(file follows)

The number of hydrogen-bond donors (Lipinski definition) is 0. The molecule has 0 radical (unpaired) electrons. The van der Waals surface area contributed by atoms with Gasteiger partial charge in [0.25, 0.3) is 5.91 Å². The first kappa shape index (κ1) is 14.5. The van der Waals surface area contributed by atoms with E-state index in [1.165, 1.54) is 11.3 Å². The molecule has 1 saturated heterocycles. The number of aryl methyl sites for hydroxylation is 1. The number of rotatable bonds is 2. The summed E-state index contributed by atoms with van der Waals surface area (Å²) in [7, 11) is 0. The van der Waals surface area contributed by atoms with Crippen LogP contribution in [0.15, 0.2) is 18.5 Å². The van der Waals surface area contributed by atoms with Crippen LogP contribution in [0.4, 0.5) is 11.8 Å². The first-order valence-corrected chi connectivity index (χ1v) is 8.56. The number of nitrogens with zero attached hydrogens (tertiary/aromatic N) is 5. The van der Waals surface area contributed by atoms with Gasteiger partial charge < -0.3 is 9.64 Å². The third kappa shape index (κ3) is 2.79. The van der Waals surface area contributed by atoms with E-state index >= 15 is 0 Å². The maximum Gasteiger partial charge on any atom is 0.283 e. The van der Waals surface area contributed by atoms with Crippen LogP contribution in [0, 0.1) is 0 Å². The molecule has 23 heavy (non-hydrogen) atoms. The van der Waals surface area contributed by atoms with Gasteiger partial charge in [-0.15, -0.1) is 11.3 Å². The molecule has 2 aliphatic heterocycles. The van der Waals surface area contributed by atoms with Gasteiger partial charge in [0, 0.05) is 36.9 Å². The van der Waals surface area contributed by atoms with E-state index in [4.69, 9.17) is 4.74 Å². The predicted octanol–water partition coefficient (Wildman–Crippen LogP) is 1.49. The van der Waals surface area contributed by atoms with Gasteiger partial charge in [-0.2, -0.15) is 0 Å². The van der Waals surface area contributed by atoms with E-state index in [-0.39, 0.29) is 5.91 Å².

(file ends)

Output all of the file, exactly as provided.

The number of hydrogen-bond donors (Lipinski definition) is 0. The molecule has 0 radical (unpaired) electrons. The van der Waals surface area contributed by atoms with Gasteiger partial charge in [0.25, 0.3) is 5.91 Å². The first kappa shape index (κ1) is 14.5. The van der Waals surface area contributed by atoms with E-state index in [1.165, 1.54) is 11.3 Å². The molecule has 1 saturated heterocycles. The number of aryl methyl sites for hydroxylation is 1. The number of rotatable bonds is 2. The summed E-state index contributed by atoms with van der Waals surface area (Å²) in [7, 11) is 0. The van der Waals surface area contributed by atoms with Crippen LogP contribution in [0.15, 0.2) is 18.5 Å². The van der Waals surface area contributed by atoms with Crippen LogP contribution in [0.4, 0.5) is 11.8 Å². The first-order valence-corrected chi connectivity index (χ1v) is 8.56. The number of nitrogens with zero attached hydrogens (tertiary/aromatic N) is 5. The van der Waals surface area contributed by atoms with Gasteiger partial charge < -0.3 is 9.64 Å². The third kappa shape index (κ3) is 2.79. The van der Waals surface area contributed by atoms with E-state index >= 15 is 0 Å². The maximum Gasteiger partial charge on any atom is 0.283 e. The van der Waals surface area contributed by atoms with Crippen LogP contribution in [0, 0.1) is 0 Å². The molecule has 23 heavy (non-hydrogen) atoms. The van der Waals surface area contributed by atoms with Gasteiger partial charge in [-0.15, -0.1) is 11.3 Å². The molecule has 2 aliphatic heterocycles. The van der Waals surface area contributed by atoms with Gasteiger partial charge in [0, 0.05) is 36.9 Å². The van der Waals surface area contributed by atoms with E-state index in [4.69, 9.17) is 4.74 Å². The predicted octanol–water partition coefficient (Wildman–Crippen LogP) is 1.49. The van der Waals surface area contributed by atoms with Gasteiger partial charge in [-0.2, -0.15) is 0 Å². The van der Waals surface area contributed by atoms with E-state index in [-0.39, 0.29) is 5.91 Å².